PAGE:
While we understand that Crate training may not sound like a happy thing to do with your puppy when someone first recommends it to you, in reality it can actually be a very happy place for your dog and become a healthy way for you and your pup to settle into a routine together.
In reality Crate Training is very important for any dog for several reasons and here are just the top 6 of them:
Safety and security: A crate provides a safe and secure space for your dog, especially when you can’t supervise them. It prevents them from getting into potentially dangerous situations or chewing on household items that could harm them.
House training: Crates can aid in potty training by teaching dogs to hold their bladder and bowels until they are taken outside. Dogs naturally avoid soiling their sleeping area, so a properly sized crate encourages them to wait until they’re let out.
Preventing destructive behavior: Dogs may engage in destructive behaviors when left alone, such as chewing furniture or belongings out of boredom or anxiety. A crate provides a controlled environment where they can feel calm and secure, reducing the likelihood of destructive behavior.
Teaching boundaries: Crates help establish boundaries within your home by giving your dog their own designated space where they can relax without being disturbed.
Facilitating vet visits, emergencies, and travel: Familiarity with the crate helps reduce stress and anxiety associated with transportation/hospitalization and in case of a necessary evacuation… any time the dog needs to stay in a crate.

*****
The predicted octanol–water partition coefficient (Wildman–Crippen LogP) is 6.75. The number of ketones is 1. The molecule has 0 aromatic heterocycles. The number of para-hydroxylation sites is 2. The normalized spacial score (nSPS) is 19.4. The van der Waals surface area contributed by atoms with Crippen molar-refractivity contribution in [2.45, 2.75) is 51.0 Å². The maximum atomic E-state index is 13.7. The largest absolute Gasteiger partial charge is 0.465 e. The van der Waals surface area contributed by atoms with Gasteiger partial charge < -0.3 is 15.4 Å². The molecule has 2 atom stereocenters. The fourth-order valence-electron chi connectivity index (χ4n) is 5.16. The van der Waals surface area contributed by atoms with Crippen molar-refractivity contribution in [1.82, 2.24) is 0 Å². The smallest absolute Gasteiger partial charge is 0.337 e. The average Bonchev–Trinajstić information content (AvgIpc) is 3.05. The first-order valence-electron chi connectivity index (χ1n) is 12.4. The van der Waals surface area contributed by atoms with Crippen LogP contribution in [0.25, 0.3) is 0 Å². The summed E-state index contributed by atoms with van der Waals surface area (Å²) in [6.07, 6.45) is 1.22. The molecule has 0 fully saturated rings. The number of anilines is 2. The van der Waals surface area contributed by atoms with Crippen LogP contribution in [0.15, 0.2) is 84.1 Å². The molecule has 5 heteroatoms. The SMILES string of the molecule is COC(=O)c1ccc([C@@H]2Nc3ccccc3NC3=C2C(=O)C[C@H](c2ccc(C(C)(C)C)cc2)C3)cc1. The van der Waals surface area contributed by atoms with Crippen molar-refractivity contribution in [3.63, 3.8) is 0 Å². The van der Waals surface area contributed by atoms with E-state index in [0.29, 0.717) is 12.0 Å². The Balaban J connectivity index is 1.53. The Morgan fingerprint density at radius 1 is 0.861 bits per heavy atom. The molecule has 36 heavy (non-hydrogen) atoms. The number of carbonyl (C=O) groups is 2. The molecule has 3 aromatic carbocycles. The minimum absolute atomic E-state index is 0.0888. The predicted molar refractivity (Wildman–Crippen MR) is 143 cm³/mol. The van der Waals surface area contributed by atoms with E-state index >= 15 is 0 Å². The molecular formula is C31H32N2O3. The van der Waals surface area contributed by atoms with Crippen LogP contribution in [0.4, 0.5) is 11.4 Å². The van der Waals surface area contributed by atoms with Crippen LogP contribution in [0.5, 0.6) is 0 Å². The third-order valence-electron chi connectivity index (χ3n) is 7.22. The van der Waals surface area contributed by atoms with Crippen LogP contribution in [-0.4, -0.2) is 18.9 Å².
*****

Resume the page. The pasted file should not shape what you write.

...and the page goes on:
Assisting with behavioral issues: For dogs with separation anxiety or other behavioral issues, crates can be used as part of a comprehensive training plan recommended by professionals like trainers or veterinarians.
Remember though, while crate training offers numerous benefits, it should always be done in a positive and humane manner that prioritizes your dog’s comfort and well-being.
Choose the right crate: Select a crate that is large enough for your dog to stand up, turn around, and lie down comfortably. However, it shouldn’t be too big as dogs prefer cozy spaces.
Introduce the crate gradually and positively: Make the crate inviting by placing treats, toys, and bedding inside initially leaving the door open so your dog can explore at their own pace. Then, use treats and chew/toy rewards.
Start with short periods: Begin by closing the door for short intervals while you’re present in the room with them. Gradually increase these periods over time.
Establish a routine: Dogs thrive on consistency, so create a schedule for meals, potty breaks, playtime, and rest in their crate.
Use verbal cues: Teach your dog specific commands like “crate” or “kennel” to associate with going into their crate willingly.
Don’t use it as punishment: The crate should always be seen as a safe haven rather than a place of punishment or isolation.
Be patient and consistent: Crate training takes time and patience; every dog learns at their own pace! Celebrate small victories along the way and remember that consistency is key!
While every dog takes to crate training differently, it is an integral piece of training equipment that can help prevent attachment issues in your puppy and teach independence. For some dogs, the crate becomes their place to settle and relax without feeling the need to be constantly by your side guarding you at all times.
Watch the video below for some more tips and to see Crate Training in action.